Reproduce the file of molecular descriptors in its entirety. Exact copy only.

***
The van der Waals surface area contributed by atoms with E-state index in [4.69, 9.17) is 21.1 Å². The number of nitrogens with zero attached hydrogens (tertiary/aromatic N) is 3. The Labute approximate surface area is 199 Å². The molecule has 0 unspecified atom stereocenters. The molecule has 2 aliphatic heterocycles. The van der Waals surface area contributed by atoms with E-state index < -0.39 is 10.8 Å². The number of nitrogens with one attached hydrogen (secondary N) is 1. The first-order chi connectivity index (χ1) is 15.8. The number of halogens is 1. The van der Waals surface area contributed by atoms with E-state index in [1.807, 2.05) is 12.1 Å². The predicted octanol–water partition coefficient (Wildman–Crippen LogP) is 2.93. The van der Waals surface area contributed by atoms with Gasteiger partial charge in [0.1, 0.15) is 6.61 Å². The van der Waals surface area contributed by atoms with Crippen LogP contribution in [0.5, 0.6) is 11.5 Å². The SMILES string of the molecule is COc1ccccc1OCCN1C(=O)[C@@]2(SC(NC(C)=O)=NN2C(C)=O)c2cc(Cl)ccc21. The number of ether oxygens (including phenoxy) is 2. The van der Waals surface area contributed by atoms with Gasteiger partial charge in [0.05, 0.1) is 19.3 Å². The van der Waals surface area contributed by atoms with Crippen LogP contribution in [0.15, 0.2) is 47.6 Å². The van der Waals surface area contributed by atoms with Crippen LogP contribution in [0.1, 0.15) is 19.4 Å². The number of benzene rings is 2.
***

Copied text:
The van der Waals surface area contributed by atoms with E-state index in [4.69, 9.17) is 21.1 Å². The number of nitrogens with zero attached hydrogens (tertiary/aromatic N) is 3. The Labute approximate surface area is 199 Å². The molecule has 0 unspecified atom stereocenters. The molecule has 2 aliphatic heterocycles. The van der Waals surface area contributed by atoms with E-state index < -0.39 is 10.8 Å². The number of nitrogens with one attached hydrogen (secondary N) is 1. The first-order chi connectivity index (χ1) is 15.8. The number of halogens is 1. The van der Waals surface area contributed by atoms with E-state index in [1.807, 2.05) is 12.1 Å². The predicted octanol–water partition coefficient (Wildman–Crippen LogP) is 2.93. The van der Waals surface area contributed by atoms with Gasteiger partial charge in [0.1, 0.15) is 6.61 Å². The van der Waals surface area contributed by atoms with Crippen LogP contribution in [0.5, 0.6) is 11.5 Å². The SMILES string of the molecule is COc1ccccc1OCCN1C(=O)[C@@]2(SC(NC(C)=O)=NN2C(C)=O)c2cc(Cl)ccc21. The number of ether oxygens (including phenoxy) is 2. The van der Waals surface area contributed by atoms with Gasteiger partial charge in [0.05, 0.1) is 19.3 Å². The van der Waals surface area contributed by atoms with Crippen LogP contribution in [0.15, 0.2) is 47.6 Å². The van der Waals surface area contributed by atoms with Crippen LogP contribution in [0.1, 0.15) is 19.4 Å². The number of benzene rings is 2.